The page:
The bible arrives quickly in the mail as soon as the promotion is guaranteed. This season’s Premier League Handbook is 666 pages long, and for new adherents of the faith, every word could very well be gospel. For example, there are 15 separate rules on spotlights (which must provide an average illuminance of at least 1000 lux, measured from 96 precise locations in the field). The press booth must accommodate at least 50 journalists (instead of 40 in the Championship). Television comment positions must be at least three meters wide and one meter deep. Kit suppliers must be informed in writing of the Premier League’s ban on minimum prices. And so on, a bureaucratic epic that, if nothing else, demonstrates the extent to which this product is cured, delimited, traced to a minimum.
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Order out of chaos: this is the very essence of the Premier League, in many ways the very essence of football. You plan, plot and train in the distant hope that after nine months, some truth finally emerges from the mess. But it never ends like that. There is always some eventuality or circumstance that was not anticipated, some indomitable force that only becomes apparent in retrospect. Given a long enough timeline, chaos always wins.
Everyone knew this season was coming for seven years. The decision to move the World Cup to Qatar was announced by FIFA in 2015, but for most of that time the colossal turnaround was simply a vague blur on the horizon. Also, of all the atrocities of Qatar 2022, the game stoppage has always been a little low on the list. Now the consequences can no longer be deflected. For the first time in English football history, a domestic campaign will be split by a men’s World Cup.
Once we’ve gotten used to the weirdness of it all – a slightly easier task in the post-Covid world – comes the basic question of how this can happen. One school of thought says the biggest clubs, with a galaxy of big international stars battling for a month in the desert heat, will suffer the most. Manchester City lose all defence. Nottingham Forest, with the likely exception of Neco Williams, Brennan Johnson and Wayne Hennessey, has a great winter break. Alternatively, you could argue that deeper teams will be able to cope better, encouraged by the new rule that allows teams to use five substitutes.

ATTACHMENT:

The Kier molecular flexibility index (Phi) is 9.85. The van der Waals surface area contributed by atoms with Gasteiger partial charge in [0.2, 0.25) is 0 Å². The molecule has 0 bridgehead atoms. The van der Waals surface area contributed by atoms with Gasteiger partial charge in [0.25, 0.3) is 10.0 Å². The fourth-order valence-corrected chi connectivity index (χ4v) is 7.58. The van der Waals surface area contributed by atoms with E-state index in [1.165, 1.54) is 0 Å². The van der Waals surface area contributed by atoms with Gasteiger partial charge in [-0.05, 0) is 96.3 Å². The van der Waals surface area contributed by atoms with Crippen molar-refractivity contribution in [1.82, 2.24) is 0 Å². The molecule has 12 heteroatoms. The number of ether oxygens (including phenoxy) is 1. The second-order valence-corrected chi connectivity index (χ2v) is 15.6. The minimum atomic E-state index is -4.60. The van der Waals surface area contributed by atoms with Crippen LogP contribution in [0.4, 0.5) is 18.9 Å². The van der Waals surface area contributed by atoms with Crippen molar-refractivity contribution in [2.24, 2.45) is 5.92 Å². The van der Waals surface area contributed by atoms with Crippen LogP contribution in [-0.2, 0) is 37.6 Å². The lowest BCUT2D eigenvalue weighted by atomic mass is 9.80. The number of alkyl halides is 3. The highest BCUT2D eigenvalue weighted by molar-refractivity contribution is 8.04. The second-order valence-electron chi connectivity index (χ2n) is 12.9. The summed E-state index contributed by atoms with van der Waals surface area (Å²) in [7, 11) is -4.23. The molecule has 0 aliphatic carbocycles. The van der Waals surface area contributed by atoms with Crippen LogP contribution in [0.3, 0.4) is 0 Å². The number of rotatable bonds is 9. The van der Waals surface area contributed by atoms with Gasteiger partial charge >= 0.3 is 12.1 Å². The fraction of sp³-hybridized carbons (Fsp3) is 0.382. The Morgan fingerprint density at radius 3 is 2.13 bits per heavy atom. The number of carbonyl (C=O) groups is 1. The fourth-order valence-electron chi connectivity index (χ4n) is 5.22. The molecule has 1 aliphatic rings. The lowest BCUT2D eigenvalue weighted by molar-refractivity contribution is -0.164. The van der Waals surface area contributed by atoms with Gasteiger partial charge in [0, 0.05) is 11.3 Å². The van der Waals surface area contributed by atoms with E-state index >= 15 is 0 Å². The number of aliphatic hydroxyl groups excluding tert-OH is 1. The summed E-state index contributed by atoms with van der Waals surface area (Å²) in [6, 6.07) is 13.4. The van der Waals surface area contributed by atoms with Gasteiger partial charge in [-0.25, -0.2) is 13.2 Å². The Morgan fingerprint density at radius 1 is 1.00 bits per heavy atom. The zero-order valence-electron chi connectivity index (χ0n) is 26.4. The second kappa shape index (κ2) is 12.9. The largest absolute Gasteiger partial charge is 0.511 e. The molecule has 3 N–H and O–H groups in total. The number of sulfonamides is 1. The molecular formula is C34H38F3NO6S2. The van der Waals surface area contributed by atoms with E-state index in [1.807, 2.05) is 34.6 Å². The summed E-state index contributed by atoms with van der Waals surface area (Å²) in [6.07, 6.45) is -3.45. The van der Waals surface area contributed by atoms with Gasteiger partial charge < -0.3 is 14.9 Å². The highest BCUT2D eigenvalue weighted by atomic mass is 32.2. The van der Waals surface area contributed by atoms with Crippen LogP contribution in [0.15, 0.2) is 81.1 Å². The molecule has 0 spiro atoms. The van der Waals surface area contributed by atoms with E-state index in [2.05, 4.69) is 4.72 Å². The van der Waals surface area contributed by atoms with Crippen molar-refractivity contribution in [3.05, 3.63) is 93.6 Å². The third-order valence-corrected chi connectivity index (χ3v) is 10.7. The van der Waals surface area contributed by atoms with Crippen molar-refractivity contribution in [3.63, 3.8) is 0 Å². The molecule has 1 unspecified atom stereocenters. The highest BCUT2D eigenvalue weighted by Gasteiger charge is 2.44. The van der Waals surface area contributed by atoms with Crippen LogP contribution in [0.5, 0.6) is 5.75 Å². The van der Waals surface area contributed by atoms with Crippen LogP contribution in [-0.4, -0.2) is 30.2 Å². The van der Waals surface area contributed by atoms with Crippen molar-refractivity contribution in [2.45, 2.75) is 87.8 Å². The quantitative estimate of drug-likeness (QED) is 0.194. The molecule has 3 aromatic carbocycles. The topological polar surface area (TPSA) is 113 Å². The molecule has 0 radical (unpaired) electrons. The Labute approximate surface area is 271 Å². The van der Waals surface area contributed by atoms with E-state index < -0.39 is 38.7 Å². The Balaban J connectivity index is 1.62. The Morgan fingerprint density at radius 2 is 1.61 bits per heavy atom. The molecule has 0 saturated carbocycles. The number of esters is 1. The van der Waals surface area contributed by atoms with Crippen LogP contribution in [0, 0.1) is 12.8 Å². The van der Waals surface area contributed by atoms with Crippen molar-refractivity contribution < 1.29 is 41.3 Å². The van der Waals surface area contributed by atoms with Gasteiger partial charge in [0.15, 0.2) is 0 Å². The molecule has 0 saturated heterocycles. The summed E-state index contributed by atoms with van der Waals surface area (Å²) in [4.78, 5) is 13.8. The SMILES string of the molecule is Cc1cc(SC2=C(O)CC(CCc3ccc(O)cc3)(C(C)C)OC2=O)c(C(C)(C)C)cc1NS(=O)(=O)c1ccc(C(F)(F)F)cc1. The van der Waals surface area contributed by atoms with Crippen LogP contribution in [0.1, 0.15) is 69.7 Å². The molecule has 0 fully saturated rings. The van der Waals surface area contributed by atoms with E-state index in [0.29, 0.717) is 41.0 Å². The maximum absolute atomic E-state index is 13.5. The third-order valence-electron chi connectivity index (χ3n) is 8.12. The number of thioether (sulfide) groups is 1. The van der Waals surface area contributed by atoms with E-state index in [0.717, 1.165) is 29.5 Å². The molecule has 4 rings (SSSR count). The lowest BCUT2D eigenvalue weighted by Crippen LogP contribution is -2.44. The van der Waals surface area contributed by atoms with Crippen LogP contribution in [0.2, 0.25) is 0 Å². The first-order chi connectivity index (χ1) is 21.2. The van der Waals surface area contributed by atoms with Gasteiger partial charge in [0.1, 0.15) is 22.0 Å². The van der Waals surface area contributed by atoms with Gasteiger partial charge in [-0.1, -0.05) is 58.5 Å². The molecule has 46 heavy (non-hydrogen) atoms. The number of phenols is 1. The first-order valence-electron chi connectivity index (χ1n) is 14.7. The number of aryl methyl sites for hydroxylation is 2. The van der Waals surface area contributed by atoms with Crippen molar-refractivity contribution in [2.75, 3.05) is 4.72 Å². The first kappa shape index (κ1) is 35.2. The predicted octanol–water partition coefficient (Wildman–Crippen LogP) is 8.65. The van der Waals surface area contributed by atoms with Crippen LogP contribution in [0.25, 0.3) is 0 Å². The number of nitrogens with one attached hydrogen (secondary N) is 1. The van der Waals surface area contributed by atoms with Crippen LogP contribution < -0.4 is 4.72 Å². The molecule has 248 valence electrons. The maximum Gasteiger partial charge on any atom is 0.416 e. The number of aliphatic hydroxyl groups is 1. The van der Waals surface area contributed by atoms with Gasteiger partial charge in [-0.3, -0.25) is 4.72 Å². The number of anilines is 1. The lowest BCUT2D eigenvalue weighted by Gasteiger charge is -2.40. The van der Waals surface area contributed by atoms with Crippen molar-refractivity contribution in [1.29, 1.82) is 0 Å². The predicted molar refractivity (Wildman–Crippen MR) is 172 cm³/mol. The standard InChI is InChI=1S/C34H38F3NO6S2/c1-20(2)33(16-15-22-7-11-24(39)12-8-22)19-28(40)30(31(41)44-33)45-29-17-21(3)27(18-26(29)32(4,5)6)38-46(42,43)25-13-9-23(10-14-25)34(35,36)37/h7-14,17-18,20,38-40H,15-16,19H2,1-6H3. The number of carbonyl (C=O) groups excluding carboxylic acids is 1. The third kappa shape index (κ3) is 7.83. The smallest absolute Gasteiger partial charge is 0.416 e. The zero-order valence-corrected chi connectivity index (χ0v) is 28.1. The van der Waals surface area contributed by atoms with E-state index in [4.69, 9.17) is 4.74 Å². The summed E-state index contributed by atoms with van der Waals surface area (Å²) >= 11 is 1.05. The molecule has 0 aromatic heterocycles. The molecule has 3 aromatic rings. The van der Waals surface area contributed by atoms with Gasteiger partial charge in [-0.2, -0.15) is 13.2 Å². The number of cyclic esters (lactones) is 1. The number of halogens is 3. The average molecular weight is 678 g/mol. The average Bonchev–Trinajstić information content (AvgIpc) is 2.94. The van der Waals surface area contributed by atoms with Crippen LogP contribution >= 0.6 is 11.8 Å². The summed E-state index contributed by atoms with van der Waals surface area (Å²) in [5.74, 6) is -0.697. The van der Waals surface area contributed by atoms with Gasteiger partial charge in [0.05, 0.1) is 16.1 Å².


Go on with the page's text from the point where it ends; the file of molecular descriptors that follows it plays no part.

This is a roundabout way of admitting that we really have no idea what’s to come. Has there ever been a season with more unknowns, new and moving parts, teams in flux and teams in transition? Even the relegation battle looks very open, with Forest overspending, Bournemouth underspending and Fulham unrecognizable from the team that was relegated in 2021 and still curiously made of the same substance.
Forest looks like the most likely of the three to keep his head above water, with a smart trainer in Steve Cooper and a playstyle full of energy and purpose, quick exchanges and lightning-fast counterattacks. Leeds have invested heavily following the loss of Raphinha and Kalvin Phillips, but they remain a fragile little thing: cohesive and well-trained, but still prone to wild mood swings. Everton, despite a chaotic pre-season, can’t be as bad as they were last year. But at some point they will demand a functional midfield.
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Typically, at least one established club is dragged into the basement. Southampton have been defying gravity for years, a stunted team held together only by Ralph Hasenhüttl’s vigor and a hodgepodge of leftovers from big club academies. Brentford are still enjoying the view but will need everything to get their way this season. Brighton, Wolves and Crystal Palace should be pretty safe. West Ham will be a quietly exciting prospect if they can add Filip Kostic at left-back to the signing of Gianluca Scamacca to score his crosses, although Kostic has so far been reluctant to join.